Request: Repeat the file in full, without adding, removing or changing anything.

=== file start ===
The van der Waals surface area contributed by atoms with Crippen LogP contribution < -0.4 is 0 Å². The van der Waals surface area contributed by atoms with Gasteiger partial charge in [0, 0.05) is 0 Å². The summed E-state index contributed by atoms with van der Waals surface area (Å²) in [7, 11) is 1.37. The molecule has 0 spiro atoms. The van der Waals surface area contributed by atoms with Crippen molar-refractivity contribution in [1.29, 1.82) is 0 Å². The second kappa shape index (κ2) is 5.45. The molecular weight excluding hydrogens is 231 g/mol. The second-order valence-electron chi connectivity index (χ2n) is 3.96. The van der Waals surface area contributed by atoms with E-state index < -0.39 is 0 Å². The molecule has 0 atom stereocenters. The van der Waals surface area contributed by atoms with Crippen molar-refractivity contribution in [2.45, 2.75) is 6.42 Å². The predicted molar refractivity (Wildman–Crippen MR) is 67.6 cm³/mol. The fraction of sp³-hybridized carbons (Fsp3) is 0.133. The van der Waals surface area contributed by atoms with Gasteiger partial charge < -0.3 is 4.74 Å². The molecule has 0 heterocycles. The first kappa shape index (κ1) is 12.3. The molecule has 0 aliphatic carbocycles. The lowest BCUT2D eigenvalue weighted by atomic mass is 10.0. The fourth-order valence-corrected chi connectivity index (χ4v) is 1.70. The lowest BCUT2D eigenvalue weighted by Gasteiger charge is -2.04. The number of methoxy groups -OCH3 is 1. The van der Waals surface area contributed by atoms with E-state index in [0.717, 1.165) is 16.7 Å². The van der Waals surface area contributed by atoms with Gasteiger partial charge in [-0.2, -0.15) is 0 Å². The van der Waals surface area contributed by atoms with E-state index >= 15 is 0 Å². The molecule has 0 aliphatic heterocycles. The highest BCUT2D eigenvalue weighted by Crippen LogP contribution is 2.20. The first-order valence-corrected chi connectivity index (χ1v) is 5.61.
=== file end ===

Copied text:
The van der Waals surface area contributed by atoms with Crippen LogP contribution < -0.4 is 0 Å². The van der Waals surface area contributed by atoms with Gasteiger partial charge in [0, 0.05) is 0 Å². The summed E-state index contributed by atoms with van der Waals surface area (Å²) in [7, 11) is 1.37. The molecule has 0 spiro atoms. The van der Waals surface area contributed by atoms with Crippen molar-refractivity contribution in [1.29, 1.82) is 0 Å². The second kappa shape index (κ2) is 5.45. The molecular weight excluding hydrogens is 231 g/mol. The second-order valence-electron chi connectivity index (χ2n) is 3.96. The van der Waals surface area contributed by atoms with E-state index < -0.39 is 0 Å². The molecule has 0 atom stereocenters. The van der Waals surface area contributed by atoms with Crippen molar-refractivity contribution in [2.45, 2.75) is 6.42 Å². The predicted molar refractivity (Wildman–Crippen MR) is 67.6 cm³/mol. The fraction of sp³-hybridized carbons (Fsp3) is 0.133. The van der Waals surface area contributed by atoms with Gasteiger partial charge < -0.3 is 4.74 Å². The molecule has 0 heterocycles. The first kappa shape index (κ1) is 12.3. The molecule has 0 aliphatic carbocycles. The lowest BCUT2D eigenvalue weighted by atomic mass is 10.0. The fourth-order valence-corrected chi connectivity index (χ4v) is 1.70. The lowest BCUT2D eigenvalue weighted by Gasteiger charge is -2.04. The number of methoxy groups -OCH3 is 1. The van der Waals surface area contributed by atoms with E-state index in [0.717, 1.165) is 16.7 Å². The van der Waals surface area contributed by atoms with Gasteiger partial charge in [-0.2, -0.15) is 0 Å². The van der Waals surface area contributed by atoms with E-state index >= 15 is 0 Å². The molecule has 0 aliphatic heterocycles. The highest BCUT2D eigenvalue weighted by Crippen LogP contribution is 2.20. The first-order valence-corrected chi connectivity index (χ1v) is 5.61.